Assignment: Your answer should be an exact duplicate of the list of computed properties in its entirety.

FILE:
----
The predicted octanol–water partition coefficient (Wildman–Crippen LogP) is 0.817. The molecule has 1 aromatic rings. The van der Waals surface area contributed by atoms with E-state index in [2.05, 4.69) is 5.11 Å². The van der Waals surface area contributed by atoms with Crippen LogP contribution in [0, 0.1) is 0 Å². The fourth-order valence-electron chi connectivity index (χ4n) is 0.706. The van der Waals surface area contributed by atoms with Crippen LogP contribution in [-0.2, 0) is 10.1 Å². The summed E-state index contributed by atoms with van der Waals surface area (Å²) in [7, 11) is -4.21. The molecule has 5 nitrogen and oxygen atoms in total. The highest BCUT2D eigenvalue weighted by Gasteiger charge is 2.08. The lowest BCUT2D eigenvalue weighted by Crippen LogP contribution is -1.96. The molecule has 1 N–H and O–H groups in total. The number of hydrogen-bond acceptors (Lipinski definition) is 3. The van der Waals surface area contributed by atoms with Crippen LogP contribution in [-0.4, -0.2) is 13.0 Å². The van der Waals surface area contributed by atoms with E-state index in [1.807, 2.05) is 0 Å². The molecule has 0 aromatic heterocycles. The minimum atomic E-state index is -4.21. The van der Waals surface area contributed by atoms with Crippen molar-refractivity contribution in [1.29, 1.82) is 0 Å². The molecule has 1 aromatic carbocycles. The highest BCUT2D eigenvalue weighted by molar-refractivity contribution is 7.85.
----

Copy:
The predicted octanol–water partition coefficient (Wildman–Crippen LogP) is 0.817. The molecule has 1 aromatic rings. The van der Waals surface area contributed by atoms with E-state index in [2.05, 4.69) is 5.11 Å². The van der Waals surface area contributed by atoms with Crippen LogP contribution in [0, 0.1) is 0 Å². The fourth-order valence-electron chi connectivity index (χ4n) is 0.706. The van der Waals surface area contributed by atoms with Crippen LogP contribution in [-0.2, 0) is 10.1 Å². The summed E-state index contributed by atoms with van der Waals surface area (Å²) in [7, 11) is -4.21. The molecule has 5 nitrogen and oxygen atoms in total. The highest BCUT2D eigenvalue weighted by Gasteiger charge is 2.08. The lowest BCUT2D eigenvalue weighted by Crippen LogP contribution is -1.96. The molecule has 1 N–H and O–H groups in total. The number of hydrogen-bond acceptors (Lipinski definition) is 3. The van der Waals surface area contributed by atoms with Crippen LogP contribution in [-0.4, -0.2) is 13.0 Å². The van der Waals surface area contributed by atoms with E-state index in [1.807, 2.05) is 0 Å². The molecule has 0 aromatic heterocycles. The minimum atomic E-state index is -4.21. The van der Waals surface area contributed by atoms with Crippen molar-refractivity contribution in [1.29, 1.82) is 0 Å². The molecule has 1 aromatic carbocycles. The highest BCUT2D eigenvalue weighted by molar-refractivity contribution is 7.85.